Slayer - Show No Mercy review
|Album:||Show No Mercy|
|Release date:||December 1983|
01. Evil Has No Boundaries
02. The Antichrist
03. Die By The Sword
04. Fight Till Death
05. Metal Storm/Face The Slayer
06. Black Magic
08. The Final Command
10. Show No Mercy
11. Haunting The Chapel [1987 re-issue bonus]
12. Captor Of Sin [1987 re-issue bonus]
13. Chemical Warfare [1987 re-issue bonus]
14. Aggressive Perfector [1994 re-release bonus]
15. Chemical Warfare [1994 re-release bonus]
16. Aggressive Perfector [vinyl & 1983 cassette bonus]
"Blasting our way through the boundaries of hell, no one can stop us tonight..."
Slayer, the now legendary Thrash act that needs no introduction, has been putting out fairly consistent music for over 25 years. However, the old farts we know as kings of thrash these days, started somewhere in time, and that's where this album comes into play.
'Show No Mercy' is a balls-to-the-wall, relentless debut that is oozing with evil. While their Bay Area counterparts were more heavily influenced by the NWOBHM and took that more melodic road, Slayer slammed down some of the most relentless music known at the time, and even today. They pushed the boundaries of extreme music, and never looked back.
Technically, the album isn't flashy. None of the musicians are at the top of their game as they would be later in their career. It's understandable because this is a debut album from young men who, at the time, just wanted to kick ass. However, none of this detracts from either the Metal factor or the fun factor.
You'll find our guys doing what we know they can: Araya's menacing bass lines and hell-screams are ever present. King and Hanneman manage to pack the album full of simple, yet memorable riffing and the wild solos they're now known for, while sharing lyric duty and churning out some over the top, yet classic lyrics that make your insert booklet a legit satanic grimoire. And of course Dave is behind the kit, doing what he does best, and quite efficiently too.
While this album may often be overlooked for their later classics, Slayer managed to create not only devastating music, but songs that are still live staples for them today. Songs like "Die by the Sword" and "The Antichrist" can still be heard at any Slayer show today, while definitely being on par with anything post-1983.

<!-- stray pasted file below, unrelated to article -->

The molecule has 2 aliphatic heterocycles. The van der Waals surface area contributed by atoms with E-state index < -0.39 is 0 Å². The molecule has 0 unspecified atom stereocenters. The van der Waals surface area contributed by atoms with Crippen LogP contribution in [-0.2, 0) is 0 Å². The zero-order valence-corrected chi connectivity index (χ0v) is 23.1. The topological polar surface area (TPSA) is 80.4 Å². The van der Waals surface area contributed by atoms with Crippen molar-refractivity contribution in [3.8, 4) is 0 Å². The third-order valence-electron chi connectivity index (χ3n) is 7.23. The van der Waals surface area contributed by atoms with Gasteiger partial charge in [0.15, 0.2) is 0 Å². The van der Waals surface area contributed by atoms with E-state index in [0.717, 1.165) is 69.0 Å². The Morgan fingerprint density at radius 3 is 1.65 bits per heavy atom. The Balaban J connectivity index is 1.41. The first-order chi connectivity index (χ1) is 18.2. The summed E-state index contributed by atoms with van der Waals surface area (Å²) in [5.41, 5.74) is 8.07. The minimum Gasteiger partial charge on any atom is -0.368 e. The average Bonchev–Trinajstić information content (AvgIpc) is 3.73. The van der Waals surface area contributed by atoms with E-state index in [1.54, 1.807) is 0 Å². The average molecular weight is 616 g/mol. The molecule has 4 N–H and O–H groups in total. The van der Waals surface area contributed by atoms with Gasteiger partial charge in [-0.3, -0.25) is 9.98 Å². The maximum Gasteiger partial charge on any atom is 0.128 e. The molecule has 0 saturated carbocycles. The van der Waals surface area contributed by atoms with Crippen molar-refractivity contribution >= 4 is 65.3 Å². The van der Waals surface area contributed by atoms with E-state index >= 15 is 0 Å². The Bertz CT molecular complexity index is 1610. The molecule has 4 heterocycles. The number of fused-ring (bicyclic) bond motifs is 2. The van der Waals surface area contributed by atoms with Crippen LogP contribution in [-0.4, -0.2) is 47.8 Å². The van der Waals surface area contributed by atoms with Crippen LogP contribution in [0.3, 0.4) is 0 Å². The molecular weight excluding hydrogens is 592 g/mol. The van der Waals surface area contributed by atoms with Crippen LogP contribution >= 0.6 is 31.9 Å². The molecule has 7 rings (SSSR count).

|San Francisco and Los Angeles must have been an exciting places to live in the early 80's. Thrash Metal was in its formative years and the scene was absolutely massive in the Bay Area and LA. Great bands were coming out of every dark corner and none more so than LA based ex-Deep Purple cover band Slayer.
The main difference between Slayer and the other bands in the scene was that from the very beginning they were covered in satanic imagery and mysticism which made them stand out from the crowd but also alienated them from ever achieving superstar status. Controversial from the start, Slayer released their debut "Show No Mercy" in 1983 on new label, Metal Blade Records, who had already helped get Metallica noticed on a compilation released the previous year.
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|Slayer have become one of the most respected bands in the metal scene by the fans and their peers. They've just released their eleventh studio album, World Painted Blood, and show no sign of stopping. This relentless career started back in 1983 with an album titled Show No Mercy, and it did exactly what it said on the cover.
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| Valentin B
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